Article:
Syracuse, a likely receiver place. Source: Place Initiative

Receiver places: Planning for climate migration

Receiver places, a term coined by urbanists for communities likely to gain migrants as climate problems grow, refers to not just physical places but also a process of preparing for change. “Managed retreat” is a related term, the other side of the coin to a receiver place. “Managed” implies that the retreat is planned and not chaotic. And those who are retreating will need some place to go.

“Receiver city,” is a synonym to receiver place. It has a certain ring to it and was used first—but these communities are not necessarily cities. Many are small towns, or even neighborhoods.

Jason King, author of The Climate Planner, notes that people often move close to home following a hurricane, flood, or other disaster. They might move to a safer neighborhood in the same city, or a town that is within 50 miles. Others will go to a different part of the country or world. The migration may take place over decades, and may respond to shifts in policies designed to accommodate climate migration. To new urbanists and communities, this could represent an opportunity.

“Climate migration presents an opportunity to change patterns of development and correct issues of social isolation, increased disease, and re-balance economic systems to benefit a society more broadly,” notes Matt Lambert, DPZ principal, in an essay. “To extract social benefit from this environmental tragedy, we must return to responsible regional planning before major migration begins. Should we take the normal route and wait, current patterns will continue, perpetuating growing metropoles and mega-regions.”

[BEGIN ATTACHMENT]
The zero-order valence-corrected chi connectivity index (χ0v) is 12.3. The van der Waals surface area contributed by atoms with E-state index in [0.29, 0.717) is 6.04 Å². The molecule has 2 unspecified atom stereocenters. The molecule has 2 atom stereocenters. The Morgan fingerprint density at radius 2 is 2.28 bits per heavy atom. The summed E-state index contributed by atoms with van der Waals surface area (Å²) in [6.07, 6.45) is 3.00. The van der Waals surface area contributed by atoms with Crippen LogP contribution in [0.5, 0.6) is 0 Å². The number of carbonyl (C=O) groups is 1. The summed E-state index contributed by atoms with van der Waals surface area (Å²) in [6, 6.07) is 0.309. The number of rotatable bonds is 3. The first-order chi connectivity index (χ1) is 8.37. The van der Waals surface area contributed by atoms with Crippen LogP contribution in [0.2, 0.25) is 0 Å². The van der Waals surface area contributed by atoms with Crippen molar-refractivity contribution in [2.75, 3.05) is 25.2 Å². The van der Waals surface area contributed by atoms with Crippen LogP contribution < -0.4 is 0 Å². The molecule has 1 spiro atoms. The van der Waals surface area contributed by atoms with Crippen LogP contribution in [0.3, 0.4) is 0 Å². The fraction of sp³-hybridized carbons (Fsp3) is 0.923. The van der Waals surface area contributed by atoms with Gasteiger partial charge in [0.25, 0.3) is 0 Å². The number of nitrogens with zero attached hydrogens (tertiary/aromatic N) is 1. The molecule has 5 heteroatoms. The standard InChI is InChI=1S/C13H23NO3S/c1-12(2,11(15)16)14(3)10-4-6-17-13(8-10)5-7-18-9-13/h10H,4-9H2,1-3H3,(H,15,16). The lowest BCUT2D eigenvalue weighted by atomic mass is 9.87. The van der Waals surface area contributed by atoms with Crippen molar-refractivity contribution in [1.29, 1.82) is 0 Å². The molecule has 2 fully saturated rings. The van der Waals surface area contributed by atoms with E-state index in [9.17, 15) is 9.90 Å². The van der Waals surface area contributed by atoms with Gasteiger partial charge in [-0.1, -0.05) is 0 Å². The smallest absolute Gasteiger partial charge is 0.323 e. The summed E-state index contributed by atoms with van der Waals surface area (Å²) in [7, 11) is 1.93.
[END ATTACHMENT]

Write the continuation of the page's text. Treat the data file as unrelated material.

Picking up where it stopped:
Public Square reported on eight ways for communities to prepare for in-migration. The steps represent common new urbanist planning strategies designed to make communities more sustainable and resilient, but also to accommodate more residents in underutilized areas. 

The urbanist organization Place Initiative recently issued two reports, one defines the principles of local climate change adaptation and mitigation, and another, a Receiving Geography Guide, provides 616 examples of receiver communities from across the US (the list will soon be updated and augmented).  

Overall, there are 46 large cities above 100,000 in population, 160 medium sized towns (20,000-100,000 population), 256 small towns (5,000-20,000 people), and 154 “tiny” towns under 5,000 people on the list. Without exception, these places are located a distance from the coast. They also tend to be north of the Sunbelt, although there are exceptions. Place Initiative explains:

Through a meta-analysis, we have determined regions with relatively low climate change risk exposure in the continental United States. From here, we factored in localized flooding risk and well-connected infrastructure systems that lend themselves well to building resilient communities.

Well-connected infrastructure systems mean mixed-use, walkable places where households can get by without an automobile—or at least with a “car-lite” lifestyle. These are often traditional, formerly industrial, cities and towns in the interior part of the US. 

As defined by Place Initiative, the concept of receiver cities is not static, but evolving depending on how the communities respond to climate issues. The 616 communities are not necessarily dealing well with the climate threat now, but have the geographic “potential” to up their game.